Too Hot in the Barn!

Discussion in 'Managing Your Flock' started by countrygirl53, Aug 1, 2011.

  1. countrygirl53

    countrygirl53 New Egg

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    Aug 1, 2011
    We have 25 cornish rock chicks and the temperature without the heat lamp goes up to 102 in afternoon. We have an exhaust fan to pull out excessive heat. What else can we do to reduce heat without chilling the chicks too much? They are only 5 days old.[​IMG]
     
  2. Chickenaddict

    Chickenaddict Chillin' With My Peeps

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    I fill a kiddie pool for the birds when its super hot out and place it in a shady area of the yard, they often lay around the outside of the pool to keep cool (I fill the pool with icey cold well water) A bucket would work too
     
  3. countrygirl53

    countrygirl53 New Egg

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    Aug 1, 2011
    Thanks for the idea. Not sure 5 day old chicks would survive in the water. They are a 4-H project and will be raised inside the barn and will not be free range chickens. Appreciate the suggestions:[​IMG]
     
  4. DelcoChix

    DelcoChix Chillin' With My Peeps

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    I'm in the same boat as you are--my dd has her 15 Cornish X fair chicks, now six days old and we seem to be constantly checking the temps. I bought a floodlight bulb that is a lower wattage (rather than a heatlamp), so that's on every evening, then anywhere between mid-morning and noonish she'll unplug the lamp and check the temp. When it seems to be getting higher she'll plus the fan in that I'd set up. It circulates the air above them--no direct blowing on them. They are in a 4'x4' (3' high) dog whelping box ...the door is two pieces of plywood that slide in a channel...I remove the top section so the bottom 14" piece of wood is there, the air blows in above them--hoping that will do the job, preventing too much hot, stuffy air. (we built a cover for the box, 2x4 frame with hardware cloth, so it's open too) So far, so good. Also, fresh water at least twice a day. I agree, I'd be hesitant about the pool for them right now--I've heard of misting them with water, but that's once their feathers come in, not when they are still mostly fluff.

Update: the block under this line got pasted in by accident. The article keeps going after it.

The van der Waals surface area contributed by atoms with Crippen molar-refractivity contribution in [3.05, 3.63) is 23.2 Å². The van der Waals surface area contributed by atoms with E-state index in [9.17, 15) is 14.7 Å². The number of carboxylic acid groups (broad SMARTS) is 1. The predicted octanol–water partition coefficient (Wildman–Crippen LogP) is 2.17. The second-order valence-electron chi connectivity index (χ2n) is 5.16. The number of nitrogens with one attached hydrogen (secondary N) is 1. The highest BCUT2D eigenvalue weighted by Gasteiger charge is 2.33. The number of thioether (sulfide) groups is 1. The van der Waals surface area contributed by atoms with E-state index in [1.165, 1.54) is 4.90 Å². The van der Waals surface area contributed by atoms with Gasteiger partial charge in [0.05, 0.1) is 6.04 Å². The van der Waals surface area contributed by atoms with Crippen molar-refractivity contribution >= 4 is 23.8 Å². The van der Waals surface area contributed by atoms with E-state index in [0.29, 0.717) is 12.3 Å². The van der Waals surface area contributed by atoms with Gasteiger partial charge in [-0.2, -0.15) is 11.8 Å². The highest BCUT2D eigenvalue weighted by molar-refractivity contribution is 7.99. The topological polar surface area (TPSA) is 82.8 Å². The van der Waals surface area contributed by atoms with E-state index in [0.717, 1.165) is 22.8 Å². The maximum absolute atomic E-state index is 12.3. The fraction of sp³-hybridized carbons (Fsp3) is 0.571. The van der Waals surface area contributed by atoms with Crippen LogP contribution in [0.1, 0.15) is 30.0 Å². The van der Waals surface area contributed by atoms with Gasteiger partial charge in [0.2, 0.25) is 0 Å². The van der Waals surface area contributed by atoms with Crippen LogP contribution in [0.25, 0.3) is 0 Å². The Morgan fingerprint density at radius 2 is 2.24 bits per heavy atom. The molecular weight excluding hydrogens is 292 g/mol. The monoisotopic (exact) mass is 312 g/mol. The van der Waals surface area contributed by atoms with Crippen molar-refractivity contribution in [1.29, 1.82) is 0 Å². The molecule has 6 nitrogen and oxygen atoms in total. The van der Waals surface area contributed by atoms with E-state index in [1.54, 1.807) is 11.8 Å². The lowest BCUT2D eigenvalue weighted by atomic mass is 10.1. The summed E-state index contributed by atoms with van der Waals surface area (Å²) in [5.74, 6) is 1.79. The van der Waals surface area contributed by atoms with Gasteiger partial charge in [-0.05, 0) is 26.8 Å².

I'd keep the air circulating but allow them an area where they can stay out of any drafts, if that makes sense, along with the fresh water, and be ready to adjust as needed. Good Luck!
    Will look forward to hear what others have done/are doing to try to keep theirs safe.
     
  5. MrsHappyHen

    MrsHappyHen New Egg

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    May 2, 2011
    Quote:Quote:I don't think she was implying to put the chicks in the water. I think she was saying they lay around the outside of the pool and the condensation helps to cool them. [​IMG]
     
  6. henparty3

    henparty3 Out Of The Brooder

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    Aug 3, 2011
    Could try part-filling large plastic soda bottles with water, then partly freezing them. The fan blowing across the bottles should hopefully create a cooling effect for them
     

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